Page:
Saturday 6 June 1998 -- Qualifying press conference Qualifying: 1. David Coulthard (McLaren-Mercedes), 1:18.213 2. Mika Hakkinen (McLaren-Mercedes), 1:18.282 3. Michael Schumacher (Ferrari), 1:18.497 Sunday 7 June 1998...
Saturday 6 June 1998 -- Qualifying press conference Qualifying: 1. David Coulthard (McLaren-Mercedes), 1:18.213 2. Mika Hakkinen (McLaren-Mercedes), 1:18.282 3. Michael Schumacher (Ferrari), 1:18.497
Sunday 7 June 1998 -- Post-race winners' press conference: Results: 1. Michael Schumacher (Ferrari), 1:40:57.355 (181.296 km/h) 2. Giancarlo Fisichella (Benetton-Playlife), +16.6 seconds 3. Eddie Irvine (Ferrari), +60.0 seconds
Q. Congratulations, Michael, on a victory which has opened up the world championship. After the second start, when Mika had retired and you were close to David Coulthard, did you think you might have been able to challenge for the lead? MS: I had a good race with him until the moment he retired. I don't know what strategy he was on, but I was definitely faster. Unfortunately there was no way for me to get by, and the moment his car broke down it was obviously a good situation for me, to score points and to catch up with him in the championship. Now my situation in the championship looks much better than it did before this race.
Q. Coming out of the pits after your first refuelling stop, you almost touched Heinz-Harald Frentzen, who went off the road at the first corner. That moment eventually cost you a 10-second penalty: do have any reflections on it now? MS: I haven't seen it [on video yet] and I can only imagine what happened. If [what you say] is what happened, then I really will have to make my excuses to him. I looked to my right when I came out of the pit lane, to see if there was anyone [on the track], and I didn't see anyone. So I pulled over to get on to the line. In the mirrors it is almost impossible to see things, and I really don't know what happened, I will have to look at the video. But if I have done anything wrong I want to excuse myself.
Q. You also had a difficult few moments trying to lap Damon Hill ... MS: Yes. You wouldn't want to hear the words that I was thinking at that moment, because that was purely dangerous [driving]. If someone wants to kill you, he should do it in a different way. We are doing 320 km/h down there, and for someone to move off the line three times is simply [unacceptable]. You can do it once, moving from one side to the other, that is OK, it's what we usually do. But to do it three times is impossible, you cannot have a situation where [you come so close] to touching each other. I was so angry with that situation and I wonder why he didn't get a penalty for what he did. I know I cut the chicane, but I had almost lost my car avoiding that circumstance and I was lucky even to get through the chicane anyway. It is impossible for such an experienced man to do such things. I can't handle that and I will be having big words with him.
Q. Giancarlo, congratulations on your second 2nd place in two weeks. How hard was Michael pushing you when you were ahead of him? GF: From the beginning the race for me was very difficult because our strategy was to do just one pitstop, which made it too difficult. When Michael was behind me, about 20 laps after the start, the behaviour of the car was much better. Also my lap times were quite good, even though I had been having a problem with third gear from the beginning of the race.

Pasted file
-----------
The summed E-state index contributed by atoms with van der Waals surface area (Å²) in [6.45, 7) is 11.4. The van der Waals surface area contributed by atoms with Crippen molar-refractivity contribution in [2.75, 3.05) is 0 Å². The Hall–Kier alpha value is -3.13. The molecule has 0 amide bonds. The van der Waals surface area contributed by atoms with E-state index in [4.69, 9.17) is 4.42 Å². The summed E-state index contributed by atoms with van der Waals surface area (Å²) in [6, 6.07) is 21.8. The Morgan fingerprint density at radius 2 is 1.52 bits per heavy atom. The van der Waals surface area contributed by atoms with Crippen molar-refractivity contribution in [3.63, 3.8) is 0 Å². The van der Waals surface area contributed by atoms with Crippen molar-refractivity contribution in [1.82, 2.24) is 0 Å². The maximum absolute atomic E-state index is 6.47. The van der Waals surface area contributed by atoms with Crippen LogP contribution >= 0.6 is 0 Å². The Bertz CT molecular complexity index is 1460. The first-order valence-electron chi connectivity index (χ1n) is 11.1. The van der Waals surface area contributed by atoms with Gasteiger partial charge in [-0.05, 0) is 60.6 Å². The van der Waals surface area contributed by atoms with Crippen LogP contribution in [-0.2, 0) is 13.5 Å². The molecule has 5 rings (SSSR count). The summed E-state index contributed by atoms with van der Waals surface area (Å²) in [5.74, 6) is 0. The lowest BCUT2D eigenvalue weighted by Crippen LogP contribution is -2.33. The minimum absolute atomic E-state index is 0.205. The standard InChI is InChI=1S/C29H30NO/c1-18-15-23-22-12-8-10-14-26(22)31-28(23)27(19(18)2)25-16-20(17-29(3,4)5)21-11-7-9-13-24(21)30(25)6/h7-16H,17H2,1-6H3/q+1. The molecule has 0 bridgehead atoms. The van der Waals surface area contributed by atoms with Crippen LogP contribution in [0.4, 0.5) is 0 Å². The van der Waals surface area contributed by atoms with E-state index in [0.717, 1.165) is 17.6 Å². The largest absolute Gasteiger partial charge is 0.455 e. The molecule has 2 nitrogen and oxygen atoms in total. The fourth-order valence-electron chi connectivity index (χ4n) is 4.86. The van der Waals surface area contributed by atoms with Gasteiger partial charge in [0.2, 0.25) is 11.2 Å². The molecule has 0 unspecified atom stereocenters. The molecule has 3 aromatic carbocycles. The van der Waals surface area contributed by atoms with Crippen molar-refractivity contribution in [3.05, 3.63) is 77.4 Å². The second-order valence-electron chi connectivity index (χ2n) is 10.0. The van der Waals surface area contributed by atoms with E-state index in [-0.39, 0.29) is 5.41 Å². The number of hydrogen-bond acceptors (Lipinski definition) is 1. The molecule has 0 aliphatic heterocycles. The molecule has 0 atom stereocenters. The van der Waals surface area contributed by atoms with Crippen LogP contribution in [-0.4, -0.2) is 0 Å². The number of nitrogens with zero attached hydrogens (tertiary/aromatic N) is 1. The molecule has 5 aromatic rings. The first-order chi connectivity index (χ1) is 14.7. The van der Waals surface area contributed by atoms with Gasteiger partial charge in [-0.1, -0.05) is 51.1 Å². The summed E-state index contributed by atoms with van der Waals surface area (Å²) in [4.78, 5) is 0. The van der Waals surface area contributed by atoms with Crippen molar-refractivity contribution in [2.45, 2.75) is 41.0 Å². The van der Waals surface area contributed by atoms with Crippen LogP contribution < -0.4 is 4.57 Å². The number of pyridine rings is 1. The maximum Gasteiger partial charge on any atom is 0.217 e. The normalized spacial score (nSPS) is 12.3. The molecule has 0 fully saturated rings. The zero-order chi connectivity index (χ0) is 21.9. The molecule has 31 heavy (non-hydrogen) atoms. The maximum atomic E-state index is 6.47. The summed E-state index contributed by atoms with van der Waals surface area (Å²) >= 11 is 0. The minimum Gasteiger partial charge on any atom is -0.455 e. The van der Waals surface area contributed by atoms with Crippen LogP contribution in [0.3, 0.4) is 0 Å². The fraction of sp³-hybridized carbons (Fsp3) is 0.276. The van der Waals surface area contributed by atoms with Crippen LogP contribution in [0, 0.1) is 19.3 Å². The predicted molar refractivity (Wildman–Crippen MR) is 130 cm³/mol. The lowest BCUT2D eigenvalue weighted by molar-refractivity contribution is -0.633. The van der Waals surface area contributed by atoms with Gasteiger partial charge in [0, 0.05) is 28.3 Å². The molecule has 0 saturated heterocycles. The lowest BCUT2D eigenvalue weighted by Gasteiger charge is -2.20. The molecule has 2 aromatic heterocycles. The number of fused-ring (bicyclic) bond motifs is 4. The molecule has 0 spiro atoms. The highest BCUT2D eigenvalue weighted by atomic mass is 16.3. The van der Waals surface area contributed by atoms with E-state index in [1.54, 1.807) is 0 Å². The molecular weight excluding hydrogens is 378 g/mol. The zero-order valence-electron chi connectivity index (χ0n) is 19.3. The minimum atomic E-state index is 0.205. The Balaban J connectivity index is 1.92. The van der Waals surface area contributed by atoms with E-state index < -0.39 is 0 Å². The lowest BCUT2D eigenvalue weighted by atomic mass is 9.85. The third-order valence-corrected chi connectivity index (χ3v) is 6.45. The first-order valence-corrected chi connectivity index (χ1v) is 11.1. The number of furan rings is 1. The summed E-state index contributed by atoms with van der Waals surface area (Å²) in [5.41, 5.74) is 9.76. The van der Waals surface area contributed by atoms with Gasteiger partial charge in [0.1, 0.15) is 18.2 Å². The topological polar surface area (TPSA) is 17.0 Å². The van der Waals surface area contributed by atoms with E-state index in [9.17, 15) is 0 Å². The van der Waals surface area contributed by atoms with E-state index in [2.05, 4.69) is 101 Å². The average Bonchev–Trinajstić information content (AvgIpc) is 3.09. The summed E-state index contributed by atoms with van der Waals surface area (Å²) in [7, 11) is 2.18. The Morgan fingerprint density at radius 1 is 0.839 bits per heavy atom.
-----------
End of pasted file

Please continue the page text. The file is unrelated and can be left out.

Q. Did you think at one time you might have been able to win? GF: Hmmmm ... we are getting better and better, race after race. Today the victory was very close. Anyway, it's important to be in front, it's important to be quick and I hope soon I will have a victory.
Q. What happened when Villeneuve tried to pass you after the safety car was withdrawn? GF: I made a mistake in the last corner, and he was quicker than me as the start line. In the end I went on the inside: I saw him brake too late and he spun.
Q. Eddie, this is your fourth third place of the season. Are you getting a bit fed up with third? EI: It's better than fourth, or fifth, or sixth. At one stage I was 17th so I can't exactly complain, can I? I was stuck behind a Minardi for 20 or 30 laps, so that wasn't particularly impressive. To end up here [on the podium] is a bit of a surprise.
Q. After going nearly a whole lap on a flat tyre after the first start, was your car's handling still okay? EI: I thought I had damaged the suspension because immediately after I was tapped up the rear the car felt strange to drive. But something had sliced the tyre, it was probably someone's front wing end plate. The tyre went flat immediately and I thought it was the suspension which was damaged. I was thinking 'should I keep going?' because there was [bits of] tyre flying all over the place and I thought I might get in trouble for putting so much rubber on the track. But I just kept going, [my crew] put a set of fresh tyres on and there was no problem. The most important thing was that I had not lost a lap.
Q. You were behind Wurz for several laps. Was his car slower than yours? EI: I felt that I was quicker than him, but the two of us would sometimes drop back from whoever it was in the Minardi ahead of us. Whenever I was able to trouble him, the two of us would catch up with the Minardi and [Wurz] would then get a tow from the Minardi. That meant I had no chance, because he was quick on the exit of corners and I wasn't. It was a stalemate. Also, during the safety car periods we didn't know what to do about our strategy. But it worked out well and we did the two short stints at the end.
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